Into the Future

Unified Messaging as it is used today is not the end. Just as voicemail, fax and wireless messaging have been built on top of the messaging infrastructure to extend e-mail to Unified Messaging, a range of new capabilities are being developed to further enhance the way we can communicate with each other.

Many advanced Unified Messaging solutions are moving beyond messaging to Unified Communications as they add tools to manage real time telephone conversations as well as voice messaging. For example they might permit inbound call screening, where a user already on the phone can see another call come in on their PC, identify who it is from, and select the greeting to play to the caller (e.g. either a conventional voicemail message, or "please hold while I complete my call and I will be with you shortly). Or, they might offer call setup from the users address book, by simply clicking an icon (perhaps including conference call setup by selecting a distribution list).

One of the major areas of research in Unified Messaging at present is in the application of voice recognition technology to improve usability. Many current solutions support "hands free operation" by allowing users to speak words instead of pressing keys. The latest application of this technology is to allow extensions to be dialled by speaking the name of the desired recipient (e.g. in the IBM Directory Dialer).

However, the real focus for voice recognition in the future is to create "personal assistants" which will perform a range of services on behalf of a user when they call in by understanding the commands they are giving and questions they are asking. This can be considered a layer on top of Unified Messaging which responds to spoken commands such as: "How many new messages do I have from Lou Gerstner", "What are the subjects", "Read me the second one", "What appointments to I have next Tuesday?", "Read my new voicemail message", "Call him back", and "Connect me to Stuart McRae". Some service providers are already providing this sort of solution, and over the coming years it will become a key way of interacting with all Unified Messaging systems.

Meanwhile the standards community is defining the Voice Profile for Internet Messaging, which will define how a voicemail message can be represented within a standard SMTP e-mail message so that you can be sure that any recipient can hear a voicemail you forward to them, while Internet Fax provides the same for fax messages. The significance of these developments is that they will provide inter-enterprise interoperability for Unified Messaging. Whereas today if I forward a voicemail message from my Unified Messaging system to someone in another organization I have no idea whether they will be able to play it or not, once these Internet standards are rolled out their ability to handle my message will be assured, and furthermore their e-mail client might be able to intelligently display this message as voicemail (rather than e-mail with a voice attachment) even if they have not deployed a Unified Messaging solutions themselves - without requiring them to go get some plug-in from the Web. This is not true today.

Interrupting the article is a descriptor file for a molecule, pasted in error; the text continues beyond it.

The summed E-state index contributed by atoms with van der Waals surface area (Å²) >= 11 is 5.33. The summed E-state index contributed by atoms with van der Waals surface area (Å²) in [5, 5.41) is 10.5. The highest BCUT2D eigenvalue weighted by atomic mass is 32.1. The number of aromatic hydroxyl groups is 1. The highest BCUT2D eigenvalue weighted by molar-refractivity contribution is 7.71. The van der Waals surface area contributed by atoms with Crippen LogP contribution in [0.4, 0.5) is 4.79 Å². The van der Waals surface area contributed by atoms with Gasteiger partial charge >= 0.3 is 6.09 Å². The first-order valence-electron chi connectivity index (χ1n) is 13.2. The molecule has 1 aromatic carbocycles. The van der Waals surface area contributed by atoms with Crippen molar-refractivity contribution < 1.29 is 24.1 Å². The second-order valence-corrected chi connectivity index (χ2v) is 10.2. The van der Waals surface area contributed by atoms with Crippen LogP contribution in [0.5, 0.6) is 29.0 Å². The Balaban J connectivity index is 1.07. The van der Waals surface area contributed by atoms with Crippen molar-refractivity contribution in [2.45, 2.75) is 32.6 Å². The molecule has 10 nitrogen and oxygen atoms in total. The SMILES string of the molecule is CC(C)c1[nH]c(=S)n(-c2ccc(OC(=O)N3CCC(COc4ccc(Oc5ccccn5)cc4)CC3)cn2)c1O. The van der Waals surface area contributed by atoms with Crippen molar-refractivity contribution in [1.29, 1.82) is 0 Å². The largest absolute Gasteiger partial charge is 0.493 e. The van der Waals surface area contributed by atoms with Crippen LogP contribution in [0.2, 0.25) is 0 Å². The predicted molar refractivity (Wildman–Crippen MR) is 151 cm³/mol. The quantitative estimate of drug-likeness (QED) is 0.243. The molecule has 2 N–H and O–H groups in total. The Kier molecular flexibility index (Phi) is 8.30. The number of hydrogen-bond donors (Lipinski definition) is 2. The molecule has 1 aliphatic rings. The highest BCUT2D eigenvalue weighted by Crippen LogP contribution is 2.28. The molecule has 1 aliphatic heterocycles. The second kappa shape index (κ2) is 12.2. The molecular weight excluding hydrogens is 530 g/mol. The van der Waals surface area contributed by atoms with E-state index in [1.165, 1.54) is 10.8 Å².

Another critical set of standards which will extend the capabilities of Unified Messaging is the Wireless Application Protocol (WAP). WAP is a widely supported standard for wireless messaging and wireless access which will greatly extend the capabilities of Smart Phones and PDAs compared to the current SMS and Web services that they offer. WAP is set for a major roll out in wireless devices, wireless networks, and server applications during 2000.

One recent trend in messaging has been the emergence of Instant Messaging services such as Lotus SameTime. These applications allow the immediate delivery of a short text message from one PC user to another. There is clear potential to combine these services with wireless messaging to further extend a users ability to be always connected to their colleagues and customers, and this opportunity will be exploited in future Unified Messaging solutions.

Meanwhile, the major trend in the telephony world today, following on from the pervasive deployment of cellular networks, is the increasing adoption of Voice over IP (VoIP) as a complementary infrastructure to the Public Switched Telephone Network to allow telephony to be integrated much more tightly into applications (like Customer Relationship Management systems and Web Based Call Centers). Unified Messaging is highly synergistic with Voice Over IP since it really does not make sense to route a failed VoIP call to a physical PBX in order to terminate it at a conventional voicemail server. The Unified Messaging Telephone User Interface is just another application running on a server and connected to the TCP/IP network, so using it to handle failed VoIP calls is a simple, software application and most such applications will acquire this capability in the near future.

Beyond that, the widespread use of streaming media on the worldwide web and the increasing network bandwidth available is bound to bring video to messaging, and one can only wonder how long it will be after that before you will be able to smell a scented e-mail!

And Beyond Messaging

But Unified Messaging is just one application that can take advantage of this merging of the server infrastructure, and the access infrastructure, to support the users preferred interface.